Sulu group, Gov. Catamco, Cardinal Quevedo back Bangsamoro transition extension

By JULMUNIR I. JANNARAL

COTABATO CITY

The Save Sulu Movement (SSM), North Cotabato Governor Nancy A. Catamco, and Cardinal Orlando B. Quevedo, have released statements backing the extension of the Bangsamoro Transition Authority (BTA) to be able to complete its mandates, saying three years is not enough for BTA to be able to complete its mandates.

Observers saw their statements to have added to the growing numbers of supporters to extend the BTA to another 3 years which will be until the year 2025.

In a statement released on Saturday, the SSM, a nongovernment organization based in Sulu province, said it recognizes that three years is insufficient “to implement institutional reforms that will truly weed out systematic problems of corruption, injustice and grinding poverty that plagued the Bangsamoro homeland.”

SSM also lauded the Bangsamoro Government’s quick responses in delivering basic services in Sulu, particularly its timely assistance to the fire victims at the Chinese Pier in Jolo, medical aid to the victims of a bombing in September last year, and its exemplary response to address the Coronavirus pandemic by regularly distributing foods, safety kits, and medical supplies.

“For the COVID-19 pandemic response alone, the MSSD (Ministry of Social Services and Development) was able to release emergency cash assistance to 111,453 beneficiaries with social workers braving conflict-ridden and critical areas to be able to reach out to the most remote communities including island municiplaties,” SSM said.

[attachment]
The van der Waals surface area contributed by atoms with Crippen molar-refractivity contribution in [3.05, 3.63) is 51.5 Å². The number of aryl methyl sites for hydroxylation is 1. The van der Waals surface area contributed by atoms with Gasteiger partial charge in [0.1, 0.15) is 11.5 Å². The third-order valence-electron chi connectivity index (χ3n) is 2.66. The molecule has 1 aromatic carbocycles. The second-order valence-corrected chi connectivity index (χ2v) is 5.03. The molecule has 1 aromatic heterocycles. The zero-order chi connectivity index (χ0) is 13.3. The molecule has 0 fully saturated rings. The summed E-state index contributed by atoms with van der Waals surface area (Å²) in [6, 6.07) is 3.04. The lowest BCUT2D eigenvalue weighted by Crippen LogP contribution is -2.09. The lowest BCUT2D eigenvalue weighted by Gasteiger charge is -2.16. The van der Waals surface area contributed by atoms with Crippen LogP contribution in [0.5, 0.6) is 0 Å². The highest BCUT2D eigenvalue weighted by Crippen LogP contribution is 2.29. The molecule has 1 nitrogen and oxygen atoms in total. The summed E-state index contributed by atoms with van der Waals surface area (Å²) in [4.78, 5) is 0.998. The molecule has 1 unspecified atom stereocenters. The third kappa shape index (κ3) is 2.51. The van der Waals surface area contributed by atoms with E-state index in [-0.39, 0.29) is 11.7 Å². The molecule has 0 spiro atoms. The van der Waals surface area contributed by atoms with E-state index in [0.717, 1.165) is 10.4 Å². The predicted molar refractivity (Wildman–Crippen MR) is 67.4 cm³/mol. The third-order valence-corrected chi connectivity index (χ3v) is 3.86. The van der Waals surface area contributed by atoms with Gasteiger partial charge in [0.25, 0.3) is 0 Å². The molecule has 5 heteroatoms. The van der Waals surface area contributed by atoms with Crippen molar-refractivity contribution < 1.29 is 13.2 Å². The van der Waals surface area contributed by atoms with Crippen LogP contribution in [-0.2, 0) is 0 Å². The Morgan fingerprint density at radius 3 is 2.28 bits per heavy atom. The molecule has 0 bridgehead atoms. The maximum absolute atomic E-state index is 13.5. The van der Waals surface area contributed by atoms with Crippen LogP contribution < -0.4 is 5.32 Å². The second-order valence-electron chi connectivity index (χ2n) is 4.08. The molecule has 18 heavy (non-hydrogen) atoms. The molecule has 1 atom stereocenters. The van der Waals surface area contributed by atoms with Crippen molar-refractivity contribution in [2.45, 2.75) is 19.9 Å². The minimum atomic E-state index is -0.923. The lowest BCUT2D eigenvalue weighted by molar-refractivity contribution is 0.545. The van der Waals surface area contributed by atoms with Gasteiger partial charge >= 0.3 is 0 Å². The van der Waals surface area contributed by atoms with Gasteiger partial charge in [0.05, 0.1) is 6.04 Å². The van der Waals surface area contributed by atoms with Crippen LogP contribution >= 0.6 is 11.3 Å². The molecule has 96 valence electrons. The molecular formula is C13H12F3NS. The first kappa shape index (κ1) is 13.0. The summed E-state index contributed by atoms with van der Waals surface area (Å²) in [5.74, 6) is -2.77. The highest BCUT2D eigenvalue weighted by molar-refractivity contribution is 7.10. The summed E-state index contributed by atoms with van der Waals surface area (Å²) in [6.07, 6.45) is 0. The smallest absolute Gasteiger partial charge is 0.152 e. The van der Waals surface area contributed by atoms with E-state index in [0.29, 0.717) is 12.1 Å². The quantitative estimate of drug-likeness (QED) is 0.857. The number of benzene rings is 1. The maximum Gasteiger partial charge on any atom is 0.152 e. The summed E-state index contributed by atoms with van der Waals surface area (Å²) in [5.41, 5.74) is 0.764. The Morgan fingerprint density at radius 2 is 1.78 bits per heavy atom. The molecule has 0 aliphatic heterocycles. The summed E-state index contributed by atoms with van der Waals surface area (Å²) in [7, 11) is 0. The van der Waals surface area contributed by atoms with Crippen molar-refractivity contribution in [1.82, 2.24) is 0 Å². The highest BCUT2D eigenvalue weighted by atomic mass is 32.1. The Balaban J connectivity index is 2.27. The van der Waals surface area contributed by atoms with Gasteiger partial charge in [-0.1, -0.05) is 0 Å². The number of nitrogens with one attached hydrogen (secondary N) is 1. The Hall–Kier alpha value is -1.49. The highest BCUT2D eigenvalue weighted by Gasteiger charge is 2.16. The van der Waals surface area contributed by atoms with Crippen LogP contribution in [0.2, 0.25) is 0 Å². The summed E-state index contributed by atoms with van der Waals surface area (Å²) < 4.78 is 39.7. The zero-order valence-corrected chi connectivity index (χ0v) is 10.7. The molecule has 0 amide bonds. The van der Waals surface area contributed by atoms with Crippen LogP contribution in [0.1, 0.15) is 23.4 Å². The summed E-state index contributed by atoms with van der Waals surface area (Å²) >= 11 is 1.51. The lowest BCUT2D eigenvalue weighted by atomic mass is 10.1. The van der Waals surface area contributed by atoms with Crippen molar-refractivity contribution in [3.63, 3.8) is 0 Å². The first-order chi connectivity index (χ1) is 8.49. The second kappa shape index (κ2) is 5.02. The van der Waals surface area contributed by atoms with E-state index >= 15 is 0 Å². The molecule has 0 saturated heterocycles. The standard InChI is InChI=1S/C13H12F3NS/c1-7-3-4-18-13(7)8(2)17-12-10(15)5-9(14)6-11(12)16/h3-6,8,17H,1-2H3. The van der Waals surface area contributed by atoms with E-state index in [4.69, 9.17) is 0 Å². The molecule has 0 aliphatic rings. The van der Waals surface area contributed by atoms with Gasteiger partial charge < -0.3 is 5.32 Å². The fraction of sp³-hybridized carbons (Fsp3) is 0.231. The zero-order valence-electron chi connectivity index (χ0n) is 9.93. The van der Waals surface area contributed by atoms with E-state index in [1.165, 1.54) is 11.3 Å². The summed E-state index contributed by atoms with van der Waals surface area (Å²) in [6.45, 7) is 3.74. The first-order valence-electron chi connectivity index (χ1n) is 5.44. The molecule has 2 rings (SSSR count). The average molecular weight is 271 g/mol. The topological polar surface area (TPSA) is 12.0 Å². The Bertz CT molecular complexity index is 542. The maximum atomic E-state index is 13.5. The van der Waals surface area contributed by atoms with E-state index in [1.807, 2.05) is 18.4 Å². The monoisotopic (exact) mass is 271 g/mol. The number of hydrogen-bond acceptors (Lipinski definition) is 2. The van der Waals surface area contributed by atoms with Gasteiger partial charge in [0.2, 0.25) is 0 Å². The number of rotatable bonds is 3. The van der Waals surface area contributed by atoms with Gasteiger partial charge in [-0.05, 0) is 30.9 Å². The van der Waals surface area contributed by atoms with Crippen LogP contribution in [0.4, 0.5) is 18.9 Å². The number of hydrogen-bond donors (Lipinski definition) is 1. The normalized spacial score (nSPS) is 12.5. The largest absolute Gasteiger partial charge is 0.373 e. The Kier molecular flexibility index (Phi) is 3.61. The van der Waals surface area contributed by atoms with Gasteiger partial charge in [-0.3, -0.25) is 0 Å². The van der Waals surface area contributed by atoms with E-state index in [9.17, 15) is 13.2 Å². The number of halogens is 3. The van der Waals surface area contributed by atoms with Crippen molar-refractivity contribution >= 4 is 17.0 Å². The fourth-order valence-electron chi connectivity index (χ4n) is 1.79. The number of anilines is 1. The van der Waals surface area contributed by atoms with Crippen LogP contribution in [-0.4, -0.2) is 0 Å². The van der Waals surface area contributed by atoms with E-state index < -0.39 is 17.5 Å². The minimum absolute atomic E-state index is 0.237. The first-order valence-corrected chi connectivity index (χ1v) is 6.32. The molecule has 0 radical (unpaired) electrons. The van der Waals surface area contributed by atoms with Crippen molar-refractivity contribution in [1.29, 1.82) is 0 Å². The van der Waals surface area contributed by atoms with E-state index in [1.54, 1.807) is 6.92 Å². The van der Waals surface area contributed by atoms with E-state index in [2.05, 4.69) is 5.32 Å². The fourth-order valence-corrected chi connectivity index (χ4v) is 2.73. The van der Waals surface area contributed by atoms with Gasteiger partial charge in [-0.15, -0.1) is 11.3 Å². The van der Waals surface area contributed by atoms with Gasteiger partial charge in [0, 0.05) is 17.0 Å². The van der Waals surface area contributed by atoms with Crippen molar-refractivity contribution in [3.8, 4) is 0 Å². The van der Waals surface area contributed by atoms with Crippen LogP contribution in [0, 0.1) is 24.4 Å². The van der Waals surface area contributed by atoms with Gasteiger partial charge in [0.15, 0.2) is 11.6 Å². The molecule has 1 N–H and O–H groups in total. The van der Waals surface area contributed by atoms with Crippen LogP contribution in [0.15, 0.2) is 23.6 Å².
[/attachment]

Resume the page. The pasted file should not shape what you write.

“It has also released financial support of Php3-million to IPHO (Integrated Provincial Health Office) Sulu, Php5-million to the Provincial Government, and Php1-million to each of the 18 municipalities,” SSM added.

SSM also called upon its fellow Tausugs to “rally behind the vision to install and implement moral governance in Sulu.”

Meanwhile, Governor Catamco on Jan. 23 said her stance is anchored on the welfare of the people in the 63 towns in North Cotabato who voted to join the Bangsamoro region.

She said the Bangsamoro Government was drastically hampered by the COVID-19.

“Nobody wants the Mindanao peace process to fail, North Cotabato wants it to succeed because everybody will benefit from the dividends it will bring,” she said.

She believed that the BARMM leadership should be given ample time to “fulfill its enormous tasks of improving the lives of our people, address historical justices and show to the worlds that peace is feasible and attainable in Mindanao.”

Cardinal Orlando Quevedo also released his statement ‘urgently’ endorsing the petitions to extend the Bangsamoro transition period.

“The reasons are indisputable,” Quevedo said. “The COVID-19 pandemic has made it impossible for the BTA to have regular face-to-face sessions. Security issues posed by radical armed groups prevent freedom of travel for BTA officials to perform their tasks. The constraints of time are simply insurmountable.”

Quevedo said the regional government is yet to resolve several issues, including the status of private sectarian education, decommissioning process of Moro Islamic Liberation Front (MILF) combatants, setting up of the Office of Settler Communities, and the critical demarcation of ancestral domain of indigenous peoples (IP).

Furthermore, he said the allotted transition period could not possibly establish “a new political culture within the Bangsamoro that would be ruled by the principle of transparency, accountability and efficiency—which is the professed intent of the Bangsamoro leadership.”

Last week, local chief executives in Lanao del Sur province also expressed their support to the extension of the transition period. JIJ

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